Or smothering the Othering… not in-Othering, just non-Othering…
Welcome! Come in, take your seats… What a gorgeous audience we have here tonight folks! You’re looking at Pin-up, a work by Karla Dickens, in part, a direct confrontation against the sexualisation of Indigenous women – one of the many Othering stereotypes! Tonight, for your reading pleasure, we pose the question, is the media-monster smothering the Othering, not un-Othering and just non-Othering? Versus my audience membership.
I’m not sure I’m very good at being an audience member. Don’t misunderstand me, I arrive before the feature, I don’t talk during the movie, or put my feet on the back of another theatre goer’s chair but I could never quite swallow all media content as though it were a giant Coke chasing masticated fake-buttered popcorn down my throat. (Kermode, 2012). I could never, do never, consume media content that way. I’m not trying to ignite debate about the ingredients to a good audience member. Nor am I casting judgement about how people consume, gorge or fine-dine upon their media content. From where I sit, forced into the movie theatres’ front row not so long ago, the relationship between mainstream media, my audience membership and my existence, is at best confrontingly complex. It has been anchored down by chronic ethnographic spin and other assaulting misrepresentations of Australia’s Indigenous people (Hall, 1997, hooks, 1992 & 2014, McCarthy, 2017, McCausland, 2004, Moreton-Robinson (ed.), 2004, O’Dowd, 2012, Turnbull, 2010). AKA, me and my family. Bluntly honest, I don’t hold a measurable teaspoonful of trust for the all-you-can-eat buffet style multi-armed, multinational monster called mainstream media. Granted, it is possible, years living off-grid, with minimal or no meta-data traceable interactions with the media-monster probably hasn’t improved our relationship, (Gauntlett, 2018, Hall, 1997, hooks, 1992 & 2014, Moreton-Robinson (ed.), 2004, Orlowski (dir.), 2020).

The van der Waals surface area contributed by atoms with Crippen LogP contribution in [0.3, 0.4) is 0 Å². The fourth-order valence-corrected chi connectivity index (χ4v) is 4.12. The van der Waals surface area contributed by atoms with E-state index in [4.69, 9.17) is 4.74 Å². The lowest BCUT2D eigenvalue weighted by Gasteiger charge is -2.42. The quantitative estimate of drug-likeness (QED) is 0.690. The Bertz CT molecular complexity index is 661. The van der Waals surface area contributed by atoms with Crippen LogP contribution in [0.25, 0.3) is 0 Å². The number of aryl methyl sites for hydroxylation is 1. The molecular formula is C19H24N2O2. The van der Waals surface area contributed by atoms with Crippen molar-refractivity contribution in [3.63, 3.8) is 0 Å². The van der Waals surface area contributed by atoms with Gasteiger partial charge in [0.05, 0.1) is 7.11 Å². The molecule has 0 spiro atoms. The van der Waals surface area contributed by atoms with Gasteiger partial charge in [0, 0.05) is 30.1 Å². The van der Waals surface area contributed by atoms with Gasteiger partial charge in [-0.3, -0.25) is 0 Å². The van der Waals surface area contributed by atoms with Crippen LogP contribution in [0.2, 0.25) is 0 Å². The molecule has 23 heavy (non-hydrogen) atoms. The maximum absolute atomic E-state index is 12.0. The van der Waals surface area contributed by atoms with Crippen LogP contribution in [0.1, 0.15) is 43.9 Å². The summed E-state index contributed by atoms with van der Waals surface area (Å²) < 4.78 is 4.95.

However, rather than regurgitate my experiences, socio-historical, political or current examples of media assaults upon Australia’s Indigenous women, my people, Indigenous people the world over, let me name it. In part it’s called Othering. Othering to me is synonymous with genocide, colonisation, slavery and rape, (Hall, 1997, hooks, 1992 & 2014, McCarthy, 2017, McCausland 2004, Moreton-Robinson (ed.), 2004, O’Dowd, 2012). I realise this may be slightly uncomfortable and you may choose not to buy a take-away from here but I’m not trying to sell anything. When I look at mainstream media, free-to-air television for example, I’m simultaneously surprised and uncomfortable at how often in programming, I see brown-skinned women being depicted as just one of the citizens! She’s not the token black, not the untamed sexualised native and not the noble savage! She seems to be equal with everyone else. She looks healthy, happy, intellectually astute, peace-loving, community-caring, family-focussed, fun, forgiving and financially secure! (Gauntlett, 2018, hooks, 1992 & 2014, McCarthy, 2017, McCausland, 2004, Moreton-Robinson (ed.), 2004, O’Dowd, 2012, Turnbull, 2010).
I’m aware of my sugar-grain sized, notion about what’s been trending in media content over the last twenty years and my statements are super-sized simplifications but I’m asking myself, has mainstream media turned some corner of socio-cultural change and proactively enacting, un-Othering? What happened to the Othering? (hooks, 1992 & 2014, McCausland, 2004, Moreton-Robinson, 2004, O’Dowd, 2012, Turnbull, 2010). Then a few grains of my trust in the media still in my teaspoon, fall outside the cup of my self-serve questions, sweetening a tea stain on my bench, maybe the media-monster machine is not un-Othering, it’s just non-Othering, (hooks, 1992 & 2014, McCausland, 2004,Moreton-Robinson (ed.), 2004).